Intercultural Extraneity
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Integrity over Fantasy

Pupin claimed that “newspapers love legends, because the public loves them” (Pupin, 1923). And indeed it does – it seems that the powerful human urge for sensationalism is never quite suppressed. This is why people opt for reading yellow journals, and there is an ever growing number of media that isn’t even considered to be in this category, and yet it still attracts people with extravagant titles. This should be a concern of anyone who wishes to live in a democratic society that is just and truthful, not one that replaces the truth with fantasy.

How does this fundamental flaw in the media relate to the morals which are promoted? Steven Pressfield claims that once we forget that every person has the ability to contribute to the world in one way or another just like we do, we allow ourselves to commit morally questionable acts (Pressfield, 2021). The media don’t seem to care about this: in order to attract a wider audience, they divide people instead of bringing them together. A very illustrating example of this is the way that the media presents immigrants. As the weakest link of society, immigrants cannot do much about the picture that is painted of them. They don’t have a platform or a voice that can be heard. Hence, the media often constructs a narrative that is very damaging for immigrants themselves. By forgetting about inherent human characteristics every person shares, the media reduces immigrants to mere disturbances within a society. Once human rights are neglected, we get bombastic titles about how immigrants shouldn’t be granted the same rights that the rest of the population has.

However, what if blaming the media for the way that we treat other human beings or perceive the world is simply wrong? After all, the media should be a reflection of the people, not the other way around. As was stated by Ien Ang back in 1985: “it is wrong… to pretend that the ideology of mass culture exercises dictatorial powers since alternative discourses do exist which offer alternative points of identification…” (Ang, 1985). Claiming that there is a lack of agency within every individual would perhaps be an attempt to rid oneself of responsibility and accountability – it is our responsibility to create a world where everyone is treated equally, and we need to be held accountable for every past mistake and those which we are yet to make in the future.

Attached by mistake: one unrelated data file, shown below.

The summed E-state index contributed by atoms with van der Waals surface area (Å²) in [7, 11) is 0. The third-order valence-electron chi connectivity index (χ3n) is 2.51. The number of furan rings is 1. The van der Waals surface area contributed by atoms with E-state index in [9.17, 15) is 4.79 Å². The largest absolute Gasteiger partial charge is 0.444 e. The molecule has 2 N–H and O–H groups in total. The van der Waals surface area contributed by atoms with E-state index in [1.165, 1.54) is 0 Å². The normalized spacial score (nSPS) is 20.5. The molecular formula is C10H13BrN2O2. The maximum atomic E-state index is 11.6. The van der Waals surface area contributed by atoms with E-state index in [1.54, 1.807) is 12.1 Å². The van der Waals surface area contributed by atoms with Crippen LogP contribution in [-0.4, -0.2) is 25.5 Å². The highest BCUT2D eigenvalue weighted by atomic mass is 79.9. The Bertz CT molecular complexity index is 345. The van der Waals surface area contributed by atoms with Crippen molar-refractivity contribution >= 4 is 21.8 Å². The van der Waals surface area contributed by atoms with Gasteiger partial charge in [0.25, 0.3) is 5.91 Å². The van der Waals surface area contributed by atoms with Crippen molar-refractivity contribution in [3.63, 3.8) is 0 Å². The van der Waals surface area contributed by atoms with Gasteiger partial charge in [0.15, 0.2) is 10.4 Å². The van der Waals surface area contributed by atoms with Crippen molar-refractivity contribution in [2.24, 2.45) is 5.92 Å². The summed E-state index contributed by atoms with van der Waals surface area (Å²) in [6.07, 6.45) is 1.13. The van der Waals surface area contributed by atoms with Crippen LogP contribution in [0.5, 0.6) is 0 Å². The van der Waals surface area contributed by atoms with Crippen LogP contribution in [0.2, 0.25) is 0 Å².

In spite of both of these conflicting views, what if there is some sort of a middle ground where these stances can simultaneously exist? For instance, since we do know that the media has the power to shape us more than we would perhaps like to admit, what if the answer lies in the constant attempt of every individual to raise awareness of relevant issues, do their own research, and consume and support only the media that promotes true human values and can be considered reliable? Wherever the answer lies, it should be looked for because unless we start caring about this topic, our world might change dramatically.

References:

1. Ang, I. (1985, January). Watching Dallas: Soap Opera and the Melodramatic Imagination. London, The United Kingdom: Methuen.
Source

2. Pressfield, S. (2021, January). Resistance and Mass Hysteria. Steven Pressfield. Retrieved May 16, 2021, from Source

3. Pupin, M. (1949 [1923]). From Immigrant to Inventor. New York and London: Charles Scribner’s Sons
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J.P.

I hereby confirm that this work is solely the result of my own independent scholarly work and that if any ideas, text passages, or diagrams from books, papers, the Web or other sources have been copied, paraphrased, or in any other way used, all references – including those found in electronic media – have been clearly acknowledged and fully cited.

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